On my second day in the blind, Jay lured in a juvenile male Swainson's Hawk! While they are common in the area, this is only the 4th Swainson's banded here in 15 years. The first in 10 years! I had the honor of extracting him from the net and banding him. They are rarely caught during migration as it is believed that they migrate all of the way to southern Argentina without eating. Amazing! Either that's not entirely true or this was a local bird still foraging because he went after the dove in a spectacular dive!
Juvenile male Swainson's Hawk. Photo by Jesse.
This time of year we mostly catch juveniles for most species. The adults generally migrate later. The true reason for this hasn't been completely established, but it is believed that the adults can stay on the breeding grounds longer even though prey populations are declining because their hunting skills are better. In some species the adults also molt their feather before migration where juveniles are still wearing their juvenile feathers during migration. This also explains why some males migrate at different times than females of the same species. The sexes can have different molt strategies as well. Most raptor species show reverse sexual dimorphism (female larger than male). In some cases the size difference with quite substantial (50% bigger). This enables the two sexes to utilize different prey bases which can also lead to different migratory times. It's all interrelated - did dimorphism cause separate food niches which caused different migration timing, which caused different molt strategies, or did different molt strategies cause different migration timing, which required dimorphism? Hmmm. The joy of analyzing causation in ecological studies. My opinion = yes. It's all interrelated.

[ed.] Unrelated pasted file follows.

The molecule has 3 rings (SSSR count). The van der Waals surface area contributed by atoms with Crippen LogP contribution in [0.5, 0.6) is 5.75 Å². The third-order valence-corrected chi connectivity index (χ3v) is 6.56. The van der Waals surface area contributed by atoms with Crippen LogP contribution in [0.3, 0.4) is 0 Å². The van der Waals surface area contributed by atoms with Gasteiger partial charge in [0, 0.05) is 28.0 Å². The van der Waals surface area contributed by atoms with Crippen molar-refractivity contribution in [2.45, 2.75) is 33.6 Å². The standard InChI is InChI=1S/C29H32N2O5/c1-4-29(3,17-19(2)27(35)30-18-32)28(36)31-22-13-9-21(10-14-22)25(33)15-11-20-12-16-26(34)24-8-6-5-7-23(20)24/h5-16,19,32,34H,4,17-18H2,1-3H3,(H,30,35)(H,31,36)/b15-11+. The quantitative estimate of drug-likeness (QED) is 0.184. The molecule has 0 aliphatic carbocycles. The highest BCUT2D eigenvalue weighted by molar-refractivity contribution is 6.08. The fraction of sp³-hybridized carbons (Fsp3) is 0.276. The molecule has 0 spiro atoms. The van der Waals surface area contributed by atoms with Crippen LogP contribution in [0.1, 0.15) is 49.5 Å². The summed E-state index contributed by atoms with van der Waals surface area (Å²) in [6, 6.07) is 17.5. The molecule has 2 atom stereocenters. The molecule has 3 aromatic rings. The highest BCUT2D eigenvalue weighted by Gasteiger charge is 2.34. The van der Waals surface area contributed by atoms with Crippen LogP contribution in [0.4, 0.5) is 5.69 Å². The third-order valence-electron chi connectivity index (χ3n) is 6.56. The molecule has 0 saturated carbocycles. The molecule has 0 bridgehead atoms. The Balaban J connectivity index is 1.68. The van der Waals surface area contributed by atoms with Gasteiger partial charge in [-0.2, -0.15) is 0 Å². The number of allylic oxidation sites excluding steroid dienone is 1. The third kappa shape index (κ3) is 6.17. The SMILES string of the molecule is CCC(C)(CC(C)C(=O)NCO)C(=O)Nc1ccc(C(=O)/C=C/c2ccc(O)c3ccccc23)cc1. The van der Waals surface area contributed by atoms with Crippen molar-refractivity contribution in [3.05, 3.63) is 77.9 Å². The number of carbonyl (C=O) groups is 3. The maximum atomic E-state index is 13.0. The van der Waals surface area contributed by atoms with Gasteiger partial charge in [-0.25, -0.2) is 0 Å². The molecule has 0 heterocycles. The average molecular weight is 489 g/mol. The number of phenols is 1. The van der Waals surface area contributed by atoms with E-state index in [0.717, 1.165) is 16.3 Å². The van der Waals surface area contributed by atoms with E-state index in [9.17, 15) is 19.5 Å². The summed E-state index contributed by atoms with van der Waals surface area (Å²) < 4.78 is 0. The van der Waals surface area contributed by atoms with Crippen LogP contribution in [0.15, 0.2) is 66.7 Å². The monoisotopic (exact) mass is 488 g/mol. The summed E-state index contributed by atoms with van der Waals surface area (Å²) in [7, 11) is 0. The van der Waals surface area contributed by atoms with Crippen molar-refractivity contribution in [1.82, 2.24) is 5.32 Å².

I'm applying a leg band to juvenile male Sharp-shinned Hawk. Photo by Jesse.
During the banding process we not only attach a leg band to the bird, but measure wing, tail, weight, eye color, crop, and parasites. These measurements must be performed while staying very wary of the bird's main weapons. The talons and bill are very sharp and warrant the utmost respect. The Red-tailed Hawk picture below sunk his talon into my chest as I was repositioning him. Ouch! The species differ in their attack as well. The American Kestrel is a ruthless biter and a master at wiggling his short tarsi free to grab you. The larger hawks seem to just use their talon and grab anything that touches them. Neosporin is my friend!
Juvenile male Red-tailed Hawk.

Juvenile female Cooper's Hawk.
My first experience with actually running the trap came unexpectedly. On a really slow day in the blind, my instructor took a quick break to run back to camp. Just after he left I see two Sharp-shinned Hawks cruising by. This was my chance. I pull the Pigeon. One of the Sharpies (short for Sharp-shinned Hawk) peals off and dives toward the trap. I switch to the sparrow. I grab the string, but the bird doesn't respond as I expect. The sharpie loses interest and flies off. While I had been instructed on the general operation, I had never actually pulled on the strings. It looks easy but requires much more finesse. My first opportunity would go unfullfilled. I am looking forward to next Wednesday for another chance. I will also spend a little more time practicing the pull of the string for each lure.
Songbird banding is still operating at full speed. With school and the above mentioned activities keeping me busy, I am not regularly working with songbirds, but I did spend a few hours up there on Saturday. I was able to band my first Townsend's Warbler of the year, a favorite of mine. They generally come through in September after the start of school so I have had little opportunity to see one up close this year. We had a Townsend's, a Wilson's Warbler, a Nashville Warbler, and a MacGillivray's Warbler all at the same time. Cool.
Juvenile female Townsend's Warbler.
As you can see I have plenty to keep me busy. I am still trying to mountain bike with Karyn 4 days a week and have to resubmit my undergraduate research manuscript for publication. In all, it has been a great 3 weeks and I am looking forward to the next three years in this program.